Chilton Activities Director Mr. Corey Behnke received an email in January 2020, from Mr. Jim McClowry about a coaches workshop that he runs. Mr. McClowry is currently the athletic director for Appleton West High School and was previously the AD at schools such as Kaukauna High School and Sun Prairie High School.
One of the similarities between these schools is that over time their sports programs have been some of the best in the state.
“This doesn’t just come by getting a couple lucky classes of athletes or great coaching. Sustained athletic excellence comes from the culture of the school, and that is something,” said Mr. Behnke. “Coach McClowry doesn’t just bring (winning culture) to the schools he is at. It is something that he offers to teach to other schools in the form of this coaches workshop.”
Thanks to the Chilton Booster Club, Mr. Behnke was able to get the funding to bring in Mr. McClowry. All coaches within the district were invited to this four-session workshop that has taken place over the last few weeks. The goal was to attempt a restart and to build a program that is well respected and, most importantly, well cultured.
The Chilton athletic program hasn’t necessarily been bad over the course of time, but as Mr. Behnke said, “We are not one program.”
Chilton sports have never been looked at as one of the premiere programs in the state. This is in part caused by so many different focuses between coaches in the various sports. There is no consistency in the program. In one sport the coach will emphasize hustle and hard work, some coaches will focus on doing anything to win, and in some cases athletes are just expected to show up and be there.
That isn’t how programs such as Kaukauna and Sun Prairie are built, and this was what Mr. McClowry came to teach Chilton coaches. He emphasized a missions-based athletic program where there is one central language and every sport shares common ground.
This is a very necessary change, being able to look back and see an athletic program that has pride in what they do and work for nothing but excellence. All coaches in every sport are now working toward a central mission and five “pillars” that the entire program will be built off of. The “pillars” are five central values that are to be carried out and preached in all sports by all coaches. This will help all coaches to have a say in the type of culture that is built.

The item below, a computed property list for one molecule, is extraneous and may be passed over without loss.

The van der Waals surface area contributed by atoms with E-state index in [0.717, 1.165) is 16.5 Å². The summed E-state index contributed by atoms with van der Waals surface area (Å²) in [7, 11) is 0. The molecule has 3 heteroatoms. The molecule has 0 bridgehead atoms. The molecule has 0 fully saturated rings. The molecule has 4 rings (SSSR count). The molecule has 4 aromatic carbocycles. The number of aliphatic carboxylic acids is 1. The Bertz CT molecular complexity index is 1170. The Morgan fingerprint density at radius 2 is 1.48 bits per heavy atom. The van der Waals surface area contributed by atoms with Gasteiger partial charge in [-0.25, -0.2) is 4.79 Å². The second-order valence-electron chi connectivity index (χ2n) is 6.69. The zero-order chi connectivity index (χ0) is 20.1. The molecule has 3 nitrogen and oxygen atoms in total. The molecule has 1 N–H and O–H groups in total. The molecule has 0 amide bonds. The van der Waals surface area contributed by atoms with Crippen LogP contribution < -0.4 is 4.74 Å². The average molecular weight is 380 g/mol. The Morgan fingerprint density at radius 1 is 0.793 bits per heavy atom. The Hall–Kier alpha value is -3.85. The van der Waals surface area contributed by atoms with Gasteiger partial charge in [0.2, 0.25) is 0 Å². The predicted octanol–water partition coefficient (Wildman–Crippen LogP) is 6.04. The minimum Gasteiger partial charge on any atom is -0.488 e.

“The coaches workshop really helped push me as a coach,” Mrs. Leah Cisler, the varsity volleyball coach, said. “Being able to hear about coaching from a different perspective — and not just in a volleyball perspective, but in a general coaching perspective — will help not just push me, but hopefully all the other coaches in the program.”
Coaches had to do activities such as building a pie chart with all the parts of
an ideal athlete. And they received a list of ten things that are important in coaching, such as using the athlete’s name, being truthful and having an “I love you attitude.”
All of these are very important in trying to gain the respect of the athlete. As an athlete myself, knowing a coach respects and trusts me makes it easier to give them 100 percent effort, knowing they won’t waste it.
Time management, or intentional lesson planning as Mr. McClowry put it, is important not just for coaches to have the ability to get done what they want to, but for the athletes to be able to see the bigger picture. All athletes including myself have personal lives outside of sports, and when we’re told to do something that we think might be wasting time, it makes it harder to do it to the fullest.
When coaches tell their athletes to do a drill and they explain why, it motivates and continues to reassure athletes to keep going. Practicing just for the sake of practicing doesn’t help anyone. Mr. McClowry even challenged all the coaches of Chilton to have practice go until 5:00 instead of 5:30 or 5:45 in order to better manage their time and really make all the time in practice pay off.
If all student-athletes and even some students start to get on the same page, the support at all events — swim meets, baseball games, cross country meets, etc. — will grow, making it more fun and fulfilling for not just athletes, but parents and others in the crowd, too.
The coaches have already bought in to the culture change. Now, it’s time for the student-athletes to step up by being open to this change and buying in. If both parties are on the same page, the sky is the limit for Chilton athletics.